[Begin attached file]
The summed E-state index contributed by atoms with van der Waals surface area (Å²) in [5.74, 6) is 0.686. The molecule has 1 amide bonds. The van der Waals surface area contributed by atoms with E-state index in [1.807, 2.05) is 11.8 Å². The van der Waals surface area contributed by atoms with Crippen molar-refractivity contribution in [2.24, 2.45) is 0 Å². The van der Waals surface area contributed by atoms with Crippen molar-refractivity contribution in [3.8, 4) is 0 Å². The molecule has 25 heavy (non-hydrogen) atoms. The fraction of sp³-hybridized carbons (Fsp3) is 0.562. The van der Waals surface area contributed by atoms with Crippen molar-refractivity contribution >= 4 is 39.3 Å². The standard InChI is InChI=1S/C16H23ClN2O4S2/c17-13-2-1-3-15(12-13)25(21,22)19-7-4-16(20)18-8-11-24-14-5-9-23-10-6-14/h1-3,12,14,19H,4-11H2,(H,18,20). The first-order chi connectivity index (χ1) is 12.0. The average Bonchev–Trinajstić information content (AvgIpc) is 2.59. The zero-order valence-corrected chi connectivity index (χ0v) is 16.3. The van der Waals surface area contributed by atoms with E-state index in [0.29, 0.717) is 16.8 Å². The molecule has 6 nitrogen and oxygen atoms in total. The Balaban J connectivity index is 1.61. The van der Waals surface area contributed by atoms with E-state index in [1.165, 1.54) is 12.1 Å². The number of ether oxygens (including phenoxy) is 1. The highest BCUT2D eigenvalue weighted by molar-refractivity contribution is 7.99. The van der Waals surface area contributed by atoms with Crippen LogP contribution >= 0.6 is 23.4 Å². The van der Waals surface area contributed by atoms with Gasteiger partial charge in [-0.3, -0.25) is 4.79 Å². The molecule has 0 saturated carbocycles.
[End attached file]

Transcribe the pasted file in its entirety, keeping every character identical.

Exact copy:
The summed E-state index contributed by atoms with van der Waals surface area (Å²) in [5.74, 6) is 0.686. The molecule has 1 amide bonds. The van der Waals surface area contributed by atoms with E-state index in [1.807, 2.05) is 11.8 Å². The van der Waals surface area contributed by atoms with Crippen molar-refractivity contribution in [2.24, 2.45) is 0 Å². The van der Waals surface area contributed by atoms with Crippen molar-refractivity contribution in [3.8, 4) is 0 Å². The molecule has 25 heavy (non-hydrogen) atoms. The fraction of sp³-hybridized carbons (Fsp3) is 0.562. The van der Waals surface area contributed by atoms with Crippen molar-refractivity contribution >= 4 is 39.3 Å². The standard InChI is InChI=1S/C16H23ClN2O4S2/c17-13-2-1-3-15(12-13)25(21,22)19-7-4-16(20)18-8-11-24-14-5-9-23-10-6-14/h1-3,12,14,19H,4-11H2,(H,18,20). The first-order chi connectivity index (χ1) is 12.0. The average Bonchev–Trinajstić information content (AvgIpc) is 2.59. The zero-order valence-corrected chi connectivity index (χ0v) is 16.3. The van der Waals surface area contributed by atoms with E-state index in [0.29, 0.717) is 16.8 Å². The molecule has 6 nitrogen and oxygen atoms in total. The Balaban J connectivity index is 1.61. The van der Waals surface area contributed by atoms with E-state index in [1.165, 1.54) is 12.1 Å². The number of ether oxygens (including phenoxy) is 1. The highest BCUT2D eigenvalue weighted by molar-refractivity contribution is 7.99. The van der Waals surface area contributed by atoms with Crippen LogP contribution >= 0.6 is 23.4 Å². The van der Waals surface area contributed by atoms with Gasteiger partial charge in [-0.3, -0.25) is 4.79 Å². The molecule has 0 saturated carbocycles.